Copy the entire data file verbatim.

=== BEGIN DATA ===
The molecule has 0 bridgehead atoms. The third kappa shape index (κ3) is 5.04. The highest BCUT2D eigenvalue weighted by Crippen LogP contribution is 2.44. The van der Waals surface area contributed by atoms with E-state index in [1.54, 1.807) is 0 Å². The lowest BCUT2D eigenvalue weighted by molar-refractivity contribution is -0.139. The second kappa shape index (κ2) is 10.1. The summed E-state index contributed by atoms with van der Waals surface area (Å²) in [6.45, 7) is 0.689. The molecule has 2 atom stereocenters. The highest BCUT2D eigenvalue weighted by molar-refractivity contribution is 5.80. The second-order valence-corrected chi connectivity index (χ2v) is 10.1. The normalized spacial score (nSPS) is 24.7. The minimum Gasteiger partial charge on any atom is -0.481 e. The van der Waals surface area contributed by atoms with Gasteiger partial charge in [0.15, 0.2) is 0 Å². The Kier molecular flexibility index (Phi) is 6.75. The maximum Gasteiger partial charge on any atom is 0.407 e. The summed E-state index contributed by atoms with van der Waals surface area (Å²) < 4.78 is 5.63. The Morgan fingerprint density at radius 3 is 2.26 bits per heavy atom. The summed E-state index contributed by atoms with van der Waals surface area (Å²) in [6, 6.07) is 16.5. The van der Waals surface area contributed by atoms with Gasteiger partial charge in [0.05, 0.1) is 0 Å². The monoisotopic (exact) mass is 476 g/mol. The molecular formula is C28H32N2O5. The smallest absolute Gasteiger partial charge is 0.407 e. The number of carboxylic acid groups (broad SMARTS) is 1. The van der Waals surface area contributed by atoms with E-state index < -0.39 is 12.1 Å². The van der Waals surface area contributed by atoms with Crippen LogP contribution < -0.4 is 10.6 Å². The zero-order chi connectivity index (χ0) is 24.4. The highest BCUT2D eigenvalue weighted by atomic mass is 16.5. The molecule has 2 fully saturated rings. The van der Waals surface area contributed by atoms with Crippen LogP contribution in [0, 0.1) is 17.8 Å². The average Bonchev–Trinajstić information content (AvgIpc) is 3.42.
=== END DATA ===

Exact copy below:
The molecule has 0 bridgehead atoms. The third kappa shape index (κ3) is 5.04. The highest BCUT2D eigenvalue weighted by Crippen LogP contribution is 2.44. The van der Waals surface area contributed by atoms with E-state index in [1.54, 1.807) is 0 Å². The lowest BCUT2D eigenvalue weighted by molar-refractivity contribution is -0.139. The second kappa shape index (κ2) is 10.1. The summed E-state index contributed by atoms with van der Waals surface area (Å²) in [6.45, 7) is 0.689. The molecule has 2 atom stereocenters. The highest BCUT2D eigenvalue weighted by molar-refractivity contribution is 5.80. The second-order valence-corrected chi connectivity index (χ2v) is 10.1. The normalized spacial score (nSPS) is 24.7. The minimum Gasteiger partial charge on any atom is -0.481 e. The van der Waals surface area contributed by atoms with Gasteiger partial charge in [0.15, 0.2) is 0 Å². The Kier molecular flexibility index (Phi) is 6.75. The maximum Gasteiger partial charge on any atom is 0.407 e. The summed E-state index contributed by atoms with van der Waals surface area (Å²) < 4.78 is 5.63. The Morgan fingerprint density at radius 3 is 2.26 bits per heavy atom. The summed E-state index contributed by atoms with van der Waals surface area (Å²) in [6, 6.07) is 16.5. The van der Waals surface area contributed by atoms with Gasteiger partial charge in [0.05, 0.1) is 0 Å². The monoisotopic (exact) mass is 476 g/mol. The molecular formula is C28H32N2O5. The smallest absolute Gasteiger partial charge is 0.407 e. The number of carboxylic acid groups (broad SMARTS) is 1. The van der Waals surface area contributed by atoms with E-state index < -0.39 is 12.1 Å². The van der Waals surface area contributed by atoms with Crippen LogP contribution < -0.4 is 10.6 Å². The zero-order chi connectivity index (χ0) is 24.4. The highest BCUT2D eigenvalue weighted by atomic mass is 16.5. The molecule has 2 fully saturated rings. The van der Waals surface area contributed by atoms with Crippen LogP contribution in [0, 0.1) is 17.8 Å². The average Bonchev–Trinajstić information content (AvgIpc) is 3.42.